Sorting has become one of the fundamental techniques to perform operations whether it's a database system or an app that wants to store numbers or names alphabetically. Many sorting algorithms came into development over the years, and Heap Sort is one of them. In the following article, we will explore the heap sort – How the algorithm works, its complexities, and how to implement it in JavaScript.

## What is sorting?

**Sorting** is a technique used for ordering the elements of a list in a specific order. The order can be numerical or alphabetic. **Sorting technique** has various applications such as database sorting, sorting customer entries, sorting data in data visualization, or arranging form data in web apps.

## What is a heap?

A heap is a complete binary tree, which means each node in the tree is filled and has the utmost two children nodes.

## What is heap sort?

Heap sort is a sorting technique in which the entire array gets divided into two parts- the sorted region and the unsorted region. It eliminates the elements one at a time from the unsorted part and puts them in the sorted area of the array.

## Working of the Heap sort algorithm:

Here is how the heap sort algorithm works.

- The first step of the algorithm is to make a heap by altering the elements in the array.
- In the second phase, the root element of the unsorted area gets deleted. The deleted element gets placed at the end of the array. Thus, the element gets placed in the sorted area.

## Heap sort implementation in JavaScript:

**Code:**

```
<!DOCTYPE html>
<html>
<body>
<script>
function Sort(arr)
{
var n = arr.length;
// Building heap
for (var i = Math.floor(n / 2) - 1; i >= 0; i--)
heapify(arr, n, i);
// One by one extract an element from heap
for (var i = n - 1; i > 0; i--) {
var temp = arr[0];
arr[0] = arr[i];
arr[i] = temp;
heapify(arr, i, 0);
}
}
function heapify(arr, n, i)
{
var largest = i; // Initializing largest element as the root
var l = 2 * i + 1;
var r = 2 * i + 2;
if (l < n && arr[l] > arr[largest])
largest = l;
if (r < n && arr[r] > arr[largest])
largest = r;
if (largest != i) {
var swap = arr[i];
arr[i] = arr[largest];
arr[largest] = swap;
heapify(arr, n, largest);
}
}
/* function to print the array */
function printArray(arr)
{
var n = arr.length;
for (var i = 0; i < n; ++i)
document.write(arr[i] + " ");
}
var arr = [ 81, 89, 9, 11, 14, 76, 54, 22 ];
var n = arr.length;
document.write( "The array is <br>");
printArray(arr)
Sort(arr);
document.write( "<br> Sorted array is <br>");
printArray(arr);
</script>
</body>
</html>
```

**Output:**

## Working of the above heap sort program

An array arr[] has the following elements:

81,89,9,11,14,76,54,22

The array elements after converting into a max heap:

89,81,76,22,14,9,54,11

Here, the root element = 89, and the last element = 11

Delete the root element by swapping 89 with the last element, 11. After deleting the element and converting it into the max heap, the new array elements are:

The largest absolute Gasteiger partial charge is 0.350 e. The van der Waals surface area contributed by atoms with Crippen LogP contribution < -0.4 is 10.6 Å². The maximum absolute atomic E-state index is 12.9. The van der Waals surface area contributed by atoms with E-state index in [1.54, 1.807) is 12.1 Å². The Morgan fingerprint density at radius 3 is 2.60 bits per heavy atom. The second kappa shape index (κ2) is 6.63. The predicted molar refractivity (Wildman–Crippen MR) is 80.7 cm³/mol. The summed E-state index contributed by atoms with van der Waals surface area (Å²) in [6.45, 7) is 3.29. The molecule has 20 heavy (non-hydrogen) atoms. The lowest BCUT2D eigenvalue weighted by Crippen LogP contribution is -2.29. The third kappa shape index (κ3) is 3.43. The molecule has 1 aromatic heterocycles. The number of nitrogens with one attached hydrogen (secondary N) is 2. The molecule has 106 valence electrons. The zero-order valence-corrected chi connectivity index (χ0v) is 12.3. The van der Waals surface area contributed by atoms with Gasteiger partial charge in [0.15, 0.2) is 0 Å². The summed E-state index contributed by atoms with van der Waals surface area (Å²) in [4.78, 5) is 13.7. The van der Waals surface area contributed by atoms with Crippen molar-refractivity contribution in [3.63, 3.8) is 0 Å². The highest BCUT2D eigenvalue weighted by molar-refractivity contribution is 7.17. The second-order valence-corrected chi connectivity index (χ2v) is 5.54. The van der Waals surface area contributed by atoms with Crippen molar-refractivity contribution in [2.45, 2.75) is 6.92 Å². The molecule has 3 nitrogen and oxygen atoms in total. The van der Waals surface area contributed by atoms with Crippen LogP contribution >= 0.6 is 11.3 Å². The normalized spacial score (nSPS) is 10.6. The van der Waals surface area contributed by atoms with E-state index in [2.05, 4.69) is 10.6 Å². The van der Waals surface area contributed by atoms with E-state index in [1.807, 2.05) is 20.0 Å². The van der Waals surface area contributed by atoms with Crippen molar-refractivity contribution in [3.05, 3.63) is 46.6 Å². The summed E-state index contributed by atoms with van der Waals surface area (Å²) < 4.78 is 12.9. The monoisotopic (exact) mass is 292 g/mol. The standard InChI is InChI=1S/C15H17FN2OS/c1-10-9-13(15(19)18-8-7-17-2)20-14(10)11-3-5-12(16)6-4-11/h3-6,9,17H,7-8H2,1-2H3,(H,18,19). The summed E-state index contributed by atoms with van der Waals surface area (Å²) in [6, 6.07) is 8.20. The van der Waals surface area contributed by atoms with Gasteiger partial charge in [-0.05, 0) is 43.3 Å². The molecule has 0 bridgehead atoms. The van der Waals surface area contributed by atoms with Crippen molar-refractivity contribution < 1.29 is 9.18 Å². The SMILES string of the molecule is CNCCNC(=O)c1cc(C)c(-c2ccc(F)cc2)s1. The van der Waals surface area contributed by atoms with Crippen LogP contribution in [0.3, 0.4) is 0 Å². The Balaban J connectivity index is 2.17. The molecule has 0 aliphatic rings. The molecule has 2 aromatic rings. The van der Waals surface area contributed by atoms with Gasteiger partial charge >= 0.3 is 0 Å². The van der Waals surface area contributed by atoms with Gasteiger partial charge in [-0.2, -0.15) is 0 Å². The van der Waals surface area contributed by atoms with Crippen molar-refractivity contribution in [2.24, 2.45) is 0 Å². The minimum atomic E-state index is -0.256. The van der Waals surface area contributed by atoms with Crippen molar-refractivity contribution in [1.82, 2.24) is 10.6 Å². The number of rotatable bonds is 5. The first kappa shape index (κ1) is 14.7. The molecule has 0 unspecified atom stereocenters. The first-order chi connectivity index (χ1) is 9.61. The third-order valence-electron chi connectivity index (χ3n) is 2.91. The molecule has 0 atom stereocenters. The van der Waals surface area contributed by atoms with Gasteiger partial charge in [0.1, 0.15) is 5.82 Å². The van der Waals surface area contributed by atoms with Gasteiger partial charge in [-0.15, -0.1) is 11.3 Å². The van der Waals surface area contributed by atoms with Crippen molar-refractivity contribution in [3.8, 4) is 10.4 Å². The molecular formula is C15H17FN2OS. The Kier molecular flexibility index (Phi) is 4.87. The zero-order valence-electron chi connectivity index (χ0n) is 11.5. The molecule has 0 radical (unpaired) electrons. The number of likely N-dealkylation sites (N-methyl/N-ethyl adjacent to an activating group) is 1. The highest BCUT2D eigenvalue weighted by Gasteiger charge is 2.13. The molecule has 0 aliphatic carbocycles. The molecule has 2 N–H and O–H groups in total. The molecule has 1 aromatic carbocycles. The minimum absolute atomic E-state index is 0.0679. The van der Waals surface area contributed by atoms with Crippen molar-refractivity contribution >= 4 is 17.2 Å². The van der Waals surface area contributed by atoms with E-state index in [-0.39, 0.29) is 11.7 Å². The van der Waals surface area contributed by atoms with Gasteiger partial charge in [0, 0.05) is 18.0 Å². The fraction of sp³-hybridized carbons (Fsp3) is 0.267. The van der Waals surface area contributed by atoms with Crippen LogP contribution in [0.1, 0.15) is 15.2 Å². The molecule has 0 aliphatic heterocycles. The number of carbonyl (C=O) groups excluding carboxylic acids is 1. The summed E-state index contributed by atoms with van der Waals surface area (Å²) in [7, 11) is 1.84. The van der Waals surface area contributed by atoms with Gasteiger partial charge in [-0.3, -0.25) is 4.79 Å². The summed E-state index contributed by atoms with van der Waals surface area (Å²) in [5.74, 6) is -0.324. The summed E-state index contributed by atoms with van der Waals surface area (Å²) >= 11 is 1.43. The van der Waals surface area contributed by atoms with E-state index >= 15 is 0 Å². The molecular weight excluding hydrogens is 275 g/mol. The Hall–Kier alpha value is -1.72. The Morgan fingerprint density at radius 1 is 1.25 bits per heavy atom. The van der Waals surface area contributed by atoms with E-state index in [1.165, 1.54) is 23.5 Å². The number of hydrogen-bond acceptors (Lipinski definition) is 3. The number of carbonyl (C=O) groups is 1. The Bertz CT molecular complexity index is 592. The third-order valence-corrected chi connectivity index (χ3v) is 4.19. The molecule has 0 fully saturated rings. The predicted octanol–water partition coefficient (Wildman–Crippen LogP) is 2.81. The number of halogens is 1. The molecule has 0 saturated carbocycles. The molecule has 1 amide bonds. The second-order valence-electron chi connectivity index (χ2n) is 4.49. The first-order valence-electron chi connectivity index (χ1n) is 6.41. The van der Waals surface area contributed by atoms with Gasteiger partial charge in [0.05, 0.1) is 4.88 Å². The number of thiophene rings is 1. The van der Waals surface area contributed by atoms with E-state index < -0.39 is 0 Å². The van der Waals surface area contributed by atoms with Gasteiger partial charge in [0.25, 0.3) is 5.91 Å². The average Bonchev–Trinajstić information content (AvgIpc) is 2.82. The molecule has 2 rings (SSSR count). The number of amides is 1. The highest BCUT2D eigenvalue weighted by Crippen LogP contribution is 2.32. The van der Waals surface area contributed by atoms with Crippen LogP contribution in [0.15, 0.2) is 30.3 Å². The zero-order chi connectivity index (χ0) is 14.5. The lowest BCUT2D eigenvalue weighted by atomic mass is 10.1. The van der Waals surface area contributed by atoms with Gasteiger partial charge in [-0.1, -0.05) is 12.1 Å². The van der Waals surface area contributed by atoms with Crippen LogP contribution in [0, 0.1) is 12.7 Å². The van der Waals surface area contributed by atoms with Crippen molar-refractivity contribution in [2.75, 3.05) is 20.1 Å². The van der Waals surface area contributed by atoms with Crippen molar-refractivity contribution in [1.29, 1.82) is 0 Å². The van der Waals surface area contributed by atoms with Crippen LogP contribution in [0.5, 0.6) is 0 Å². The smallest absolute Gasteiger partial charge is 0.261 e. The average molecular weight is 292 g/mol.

81,22,76,11,14,9,54,**89**

Now, the root element = 81 and the last element = 54

Delete the root element by swapping 81 with the last element, 54. After deleting the element and converting it into the max

heap, the new array elements are:

76, 22,54,11,14,9,**81,89**

Now, the root element = 76 and the last element = 9

Delete the root element by swapping 76 with the last element 9. After deleting the element and converting it into the max

heap, the new array elements are:

54,22,9,11,14,**76,81,89**

Now, the root element=54 and the last element=14

Delete the root element by swapping 54 with the last element, 14. After deleting the element and converting it into the max

heap, the new array elements are:

22,14,9,11,**54,76,81,89**

Now, the root element = 22, and the last element = 11

Delete the root element by swapping 22 with the last element 11. After deleting the element and converting it into the max

heap, the new array elements are:

14,11,9,**22,54,76,81,89**

Now, the root element=14, and the last element=9

Delete the root element by swapping 14 with the last element 9. After deleting the element and converting it into the max

heap, the new array elements are:

11,9,**14,22,54,76,81,89**

Now, the root element = 11, and the last element = 9

Delete the root element by swapping 11 with the last element, 9. After deleting the element and converting it into the max

heap, the new array elements are:

9,**11,14,22,54,76,81,89**

Now, the last element of the heap is 9. After deleting it, the heap will be empty. After completing the sorting, the array elements are:**9,11,14,22,54,76,81,89**

## Time and space complexities of Heap Sort

Heap Sort’s best-case complexity is **O(n*logn)** which happens when the array is already sorted.

Its average-case complexity is **O(n*logn) **which happens when the array elements are jumbled.

Its worst-case complexity is **O(n*logn)** which happens when the array elements must get sorted in reverse order. Thus, it is relatively slow compared to quick sort.

It has a space complexity of **O(n)**.

**To sum up:**

In the heap sort, the entire array gets divided into two parts- the sorted region and the **unsorted region**. Heap sort is one of the most widely used sorting techniques. It eliminates one element at a time from the **unsorted part** and places it in the sorted area of the array. Though heap sort is not the fastest possible algorithm, it is particularly advantageous when there is a need for a robust and **stable sorting algorithm**.